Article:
Bio Facts: Ratsnake, Red
Elaphe guttata guttata
Red rat snakes inhabit the eastern United States from southern New Jersey south through Florida, west into Louisiana and parts of Kentucky. They are most abundant in Florida and the southeastern U.S.
They prefer wooded groves, rocky hillsides, meadowlands, and wood lots, occupying barns and abandoned buildings.
Red rat snakes are slender with a length of 23-71 inches. They are usually orange or brownish-yellow, with large, black-edged red blotches down the middle of the back. On the belly are alternating rows of black and white marks, resembling a checkerboard pattern. Considerable variation occurs in the coloration and patterns of individual snakes, depending on the age of the snake and the region of the country in which it is found. Hatchlings lack much of the bright coloration found on adults.
The life span of this snake is up to 32 years in captivity, and generally much less in the wild.
In the wild, young feed mostly on lizards and tree frogs, while adults feed on mice, rats, birds, and bats. In the Zoo, they are fed rats and mice.
Florida - Species of Special Concern in the Lower Keys
Red rat snakes are primarily nocturnal, often active in early evening. They readily climb trees and enter abandoned buildings in search of prey. However, they are very secretive and spend most of their time underground prowling through rodent burrows. They often hide under loose bark and beneath logs, rocks, and other debris during the day.
The breeding season of red rat snakes is from March to May. This snake is oviparous, depositing a clutch of 10 to 30 eggs from late May to July. Eggs are laid in rotting stumps, piles of decaying vegetation or other similar locations where there is sufficient heat and humidity to incubate them. The adult snakes do not care for the eggs. Once laid, the incubation period lasts from 60 to 65 days at approximately 82? F. Eggs hatch from July through September. Hatchlings are 9.75 to 15 inches long.
Red rat snakes are constrictors, using coiled bodies to suffocate prey before eating it. First a red rat snake will bite prey to obtain a firm grip. It then quickly wraps one or more coils of its body around the victim, squeezing tightly until the prey is suffocated. It swallows prey whole, usually head first. Red rat snakes have also been observed swallowing small prey alive.
Red rat snakes help to control rodent populations that may otherwise spread disease. They are the most frequently bred snake species for the pet trade.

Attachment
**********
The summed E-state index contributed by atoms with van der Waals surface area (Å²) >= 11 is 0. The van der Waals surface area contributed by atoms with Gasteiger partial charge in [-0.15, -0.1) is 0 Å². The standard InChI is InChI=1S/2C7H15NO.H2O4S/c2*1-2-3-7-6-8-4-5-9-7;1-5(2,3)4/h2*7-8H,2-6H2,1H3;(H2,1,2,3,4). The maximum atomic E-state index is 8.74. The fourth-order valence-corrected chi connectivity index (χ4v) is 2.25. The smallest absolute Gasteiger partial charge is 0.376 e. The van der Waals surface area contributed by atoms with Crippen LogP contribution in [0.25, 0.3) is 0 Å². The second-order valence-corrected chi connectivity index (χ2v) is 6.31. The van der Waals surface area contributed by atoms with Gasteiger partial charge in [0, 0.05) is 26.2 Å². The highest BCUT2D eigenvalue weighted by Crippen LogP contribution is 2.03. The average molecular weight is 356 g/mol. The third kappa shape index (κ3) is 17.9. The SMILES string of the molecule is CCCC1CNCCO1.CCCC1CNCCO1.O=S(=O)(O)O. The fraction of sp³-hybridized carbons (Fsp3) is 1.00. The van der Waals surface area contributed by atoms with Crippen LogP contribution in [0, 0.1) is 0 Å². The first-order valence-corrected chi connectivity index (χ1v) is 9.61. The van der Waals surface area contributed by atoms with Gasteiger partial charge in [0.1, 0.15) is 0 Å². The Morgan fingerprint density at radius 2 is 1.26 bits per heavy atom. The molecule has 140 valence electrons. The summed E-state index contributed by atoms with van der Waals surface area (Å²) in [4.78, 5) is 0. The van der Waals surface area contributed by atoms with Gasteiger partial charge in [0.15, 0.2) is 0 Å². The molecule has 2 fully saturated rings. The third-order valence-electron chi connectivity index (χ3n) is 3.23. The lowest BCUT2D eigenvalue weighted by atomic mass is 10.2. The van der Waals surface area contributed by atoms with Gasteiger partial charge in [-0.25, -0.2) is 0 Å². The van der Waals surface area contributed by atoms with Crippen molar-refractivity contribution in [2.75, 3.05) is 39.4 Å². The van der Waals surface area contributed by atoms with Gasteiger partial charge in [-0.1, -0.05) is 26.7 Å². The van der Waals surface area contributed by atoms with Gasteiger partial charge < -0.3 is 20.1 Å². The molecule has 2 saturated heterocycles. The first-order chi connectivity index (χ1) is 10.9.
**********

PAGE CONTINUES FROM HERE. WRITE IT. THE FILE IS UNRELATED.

Red rat snakes are also known as corn snakes.
The name red rat snake is believed to have originated from the similarity of the markings on the belly to the checkered pattern of Indian corn kernels.
There is a serpent legend among the Northern Cree, in and around Bulkley Lake, British Columbia. This legend tells of a boy named Fast Bird, who was the messenger for his village. On one perilous trip he met an evil serpent. An old woman gave him three special arrow points and he was able to kill the serpent, and go on to become chief.
There are other such stories. A Chippewa story tells of a hero, Nanabozho, who lived on the shore of Lake Superior. At the bottom of the lake lived the Great Serpent, along with a number of evil spirits, who were his servants. Nanabozho decided to kill the Great Serpent after the Great Serpent killed his cousin. He caused the water of Lake Superior to boil, forcing the snake out into the forest, where he fell prey to the arrows of Nanabozho. Before the Great Serpent died he caused a great flood to come upon the whole earth to kill everything. Nanabozho built a raft and saved mankind and the animals, just like Noah had done with the ark.
The Comanches of the southwestern U.S. inherited the worship of the Jaguar god from the Mayan Indians to the south. They believed that the great serpent god, who lived in the center of the earth, shook the mountains with the coiling and uncoiling of his body.
The most divine-like snake story is that which tells of the creation of the natural wonder called the ‘Wisconsin Dells’. A great snake wriggled down from his home near the ‘big lake’ and formed the Wisconsin River as he crawled. When he came to the sandstone ridge where the Dells begin he merely pushed his head into a crevice in the rocks and pushed them aside to form the narrow, winding passage we call the Dells.
Red rat snakes are often mistaken for copperheads and sometimes killed. Contradictorily, because of their docile temperament, they are often kept as pets. Sometimes they are taken from the wild to supply the pet trade. Since these snakes are readily bred in captivity, collecting wild individuals for the pet trade is strongly discouraged.
Red rat snakes are not an endangered species. However, in the State of Florida they are listed as a Species of Special Concern. Habitat loss in the lower Florida Keys has reduced their population numbers.
Jacksonville Zoo History:
This species first appears in the Zoo’s animal collection in March 1957. It has successfully bred here.